- The Graphic Processing Unit (GPU) is a processor that was specialized for processing graphics. But we can implement any algorithm, not only graphics with high efficiency and performance.
GPU computing - features:
- Massively parallel.
- Hundreds of cores.
- Thousands of threads.
- Cheap.
- Highly available.
- Computing:
    + 1 Teraflop (Single precision)
    + 100 Gflops (Double precision)
- Programable: CUDA
- Important factors to consider: power and cooling.
Figure: GPU vs CPU
Note:
- The amount of RAM featured on a certain GPU is typically the first spec listed when naming the card. Basically, the more vRAM a card has, the more complex tasks it can load. If the tasks run overload your GPU’s vRAM, the overflow goes to system RAM, significantly impacting performance in a negative way.
- On Linux and NVIDIA GPU, we can use the command "nvidia-smi" or "watch -n 1 nvidia-smi" or "nvidia-settings" to show GPU memory used and the processes using the GPU.
2. Compute Unified Device Architecture (CUDA)
Its characteristics:
- A compiler and toolkit for programming NVIDIA GPUs.
- API extends the C programming language.
- Runs on thousands of threads.
- Scalable model.
- Parallelism.
- Give a high level abstraction from hardware.
- CUDA language is vendor dependent.
- OpenCL is going to become an industry standard. It is a low level specification, more complex to program with than CUDA C.
3. CUDA architecture
Abstracting from the hardware.
Automatic Thread management (can handle +100k threads).Languages: C, C++, OpenCL.
OS: Windows, Linux, OS X.
Host The CPU and its memory (host memory)
Device The GPU and its memory (device memory)
Figure: CUDA architecture
User just take care:
- Analyze algorithm for exposing parallelism such as Block size, Number of threads.
- Resources management (efficient data transfers, Local data set - Register space that are limited on-chip memory)
4. Grid - Block - Thread - Kernel
4.1 Grid
The set of blocks is referred to as a grid.
4.2 Block
- Blocks are grouped in a grid.
- Blocks are independent.
- Each invocation can refer to its block index using blockIdx.x.
4.3 Thread
- Kernels are executed by thread.
- Each thread has a ID.
- Thousands of threads execute same kernel.
- Threads are grouped into blocks.
- Threads in a block can synchronize execution.
- Each invocation can refer to its block index using threadIdx.x.
4.4 Kernel
- A kernel is a simple C program.
Figure: Block - Thread - Kernel
5. Work flow
Figure: GPU calculation Work flow
6. C extensions
Block size: (x, y, z). x*y*z = Maximum of 768 threads total. (Hw dependent)
Grid size: (x, y). Maximum of thousands of threads. (Hw dependent)
__global__ : to be called by the host but executed by the GPU.
__host__ : to be called and executed by the host.
__shared__ : variable in shared memory.
__syncthreads() : sync of threads within a block.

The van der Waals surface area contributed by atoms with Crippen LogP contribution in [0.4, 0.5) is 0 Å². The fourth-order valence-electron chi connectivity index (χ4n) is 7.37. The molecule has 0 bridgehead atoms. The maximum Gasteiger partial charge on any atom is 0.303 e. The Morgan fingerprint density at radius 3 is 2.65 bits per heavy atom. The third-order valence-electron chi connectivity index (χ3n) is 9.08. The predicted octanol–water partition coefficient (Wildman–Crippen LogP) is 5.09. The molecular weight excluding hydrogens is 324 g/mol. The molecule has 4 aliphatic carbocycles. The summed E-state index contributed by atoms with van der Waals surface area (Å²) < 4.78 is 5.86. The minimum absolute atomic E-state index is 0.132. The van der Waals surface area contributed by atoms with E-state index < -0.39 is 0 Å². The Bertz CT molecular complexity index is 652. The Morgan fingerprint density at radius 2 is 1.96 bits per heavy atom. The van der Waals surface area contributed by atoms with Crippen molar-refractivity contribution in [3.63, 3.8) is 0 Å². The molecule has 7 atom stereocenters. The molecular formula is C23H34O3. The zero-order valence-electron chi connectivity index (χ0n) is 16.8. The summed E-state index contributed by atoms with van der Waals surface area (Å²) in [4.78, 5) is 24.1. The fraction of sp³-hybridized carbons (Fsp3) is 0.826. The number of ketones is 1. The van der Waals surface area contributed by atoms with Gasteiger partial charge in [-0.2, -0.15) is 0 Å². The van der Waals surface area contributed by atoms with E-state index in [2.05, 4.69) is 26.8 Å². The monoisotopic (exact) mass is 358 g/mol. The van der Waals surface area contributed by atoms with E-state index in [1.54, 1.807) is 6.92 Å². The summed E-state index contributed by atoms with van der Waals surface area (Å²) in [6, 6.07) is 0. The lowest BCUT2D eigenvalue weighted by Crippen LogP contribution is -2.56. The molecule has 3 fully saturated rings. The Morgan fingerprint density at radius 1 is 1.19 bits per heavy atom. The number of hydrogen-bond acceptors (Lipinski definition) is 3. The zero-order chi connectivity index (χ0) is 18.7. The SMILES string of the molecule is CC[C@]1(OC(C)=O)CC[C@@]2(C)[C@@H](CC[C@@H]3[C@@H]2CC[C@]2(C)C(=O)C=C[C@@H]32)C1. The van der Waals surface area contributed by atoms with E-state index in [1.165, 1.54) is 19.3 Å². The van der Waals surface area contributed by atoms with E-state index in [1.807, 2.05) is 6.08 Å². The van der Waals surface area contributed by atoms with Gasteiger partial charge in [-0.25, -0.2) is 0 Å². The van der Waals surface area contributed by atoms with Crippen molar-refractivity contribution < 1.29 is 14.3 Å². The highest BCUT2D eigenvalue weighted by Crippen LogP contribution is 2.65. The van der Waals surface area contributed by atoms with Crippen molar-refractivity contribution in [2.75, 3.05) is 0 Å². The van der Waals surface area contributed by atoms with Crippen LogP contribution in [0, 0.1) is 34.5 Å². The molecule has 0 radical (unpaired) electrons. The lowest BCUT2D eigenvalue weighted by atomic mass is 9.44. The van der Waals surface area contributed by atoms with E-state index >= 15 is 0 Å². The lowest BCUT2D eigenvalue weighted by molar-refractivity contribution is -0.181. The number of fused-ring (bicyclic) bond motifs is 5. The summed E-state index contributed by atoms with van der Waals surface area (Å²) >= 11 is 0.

*Indexing Arrays with Blocks and Threads
Consider indexing an array with one element per thread (8 threads/block)
Figure: block - thread Id
With M threads per block, a unique index for each thread is given by:
int index = threadIdx.x + blockIdx.x * M;
or using
int index = threadIdx.x + blockIdx.x * blockDim.x; // blockDim.x number of threads
Figure: element 21 will be hamdle by thread 5 following threadIdx.x + blockIdx.x * M = 5+2*8
Example: Vector Addition with Blocks and Threads
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#define N (2048*2048)
#define THREADS_PER_BLOCK 512

__global__ void add(int *a, int *b, int *c, int n) { 
 int index = threadIdx.x + blockIdx.x * blockDim.x;
 // Avoid accessing beyond the end of the arrays
 if (index < n) 
  c[index] = a[index] + b[index]; 
}

int main(void) {
 int *a, *b, *c; // host copies of a, b, c
 int *d_a, *d_b, *d_c; // device copies of a, b, c
 int size = N * sizeof(int);
 
 // Alloc space for device copies of a, b, c
 cudaMalloc((void **)&d_a, size);
 cudaMalloc((void **)&d_b, size);
 cudaMalloc((void **)&d_c, size);
 
 // Alloc space for host copies of a, b, c and setup input values
 a = (int *)malloc(size); random_ints(a, N);
 b = (int *)malloc(size); random_ints(b, N);
 c = (int *)malloc(size);
 
 // Copy inputs to device
 cudaMemcpy(d_a, a, size, cudaMemcpyHostToDevice);
 cudaMemcpy(d_b, b, size, cudaMemcpyHostToDevice);
 
 // Launch add() kernel on GPU with THREADS_PER_BLOCK threads
 add<<<N/THREADS_PER_BLOCK,THREADS_PER_BLOCK>>>(d_a, d_b, d_c, N);
 
 // Copy result back to host
 cudaMemcpy(c, d_c, size, cudaMemcpyDeviceToHost);
 
 // Cleanup
 free(a); free(b); free(c);
 cudaFree(d_a); cudaFree(d_b); cudaFree(d_c);
 return 0;
}

Thursday, 21 June 2018

Isolate Python working environment using Virtualenv

While working on multiple Python projects, you may face the issue that one project need a version of package that is completely different from the others. Virtualenv supports to resolve this issue by Isolating Python working environments. So dependencies required by the projects are isolated.
1. Install Virtualenv: sudo pip install virtualenv
2. Commands to setup Virtualenv
- mkdir ~/virtualws
- virtualenv ~/virtualws/keras_demo
- cd ~/virtualws/keras_demo/bin
- source activate
3. Test with Keras
- pip install tensorflow
- pip install keras
4. Run demo
Create a test.py file with content and run python test.py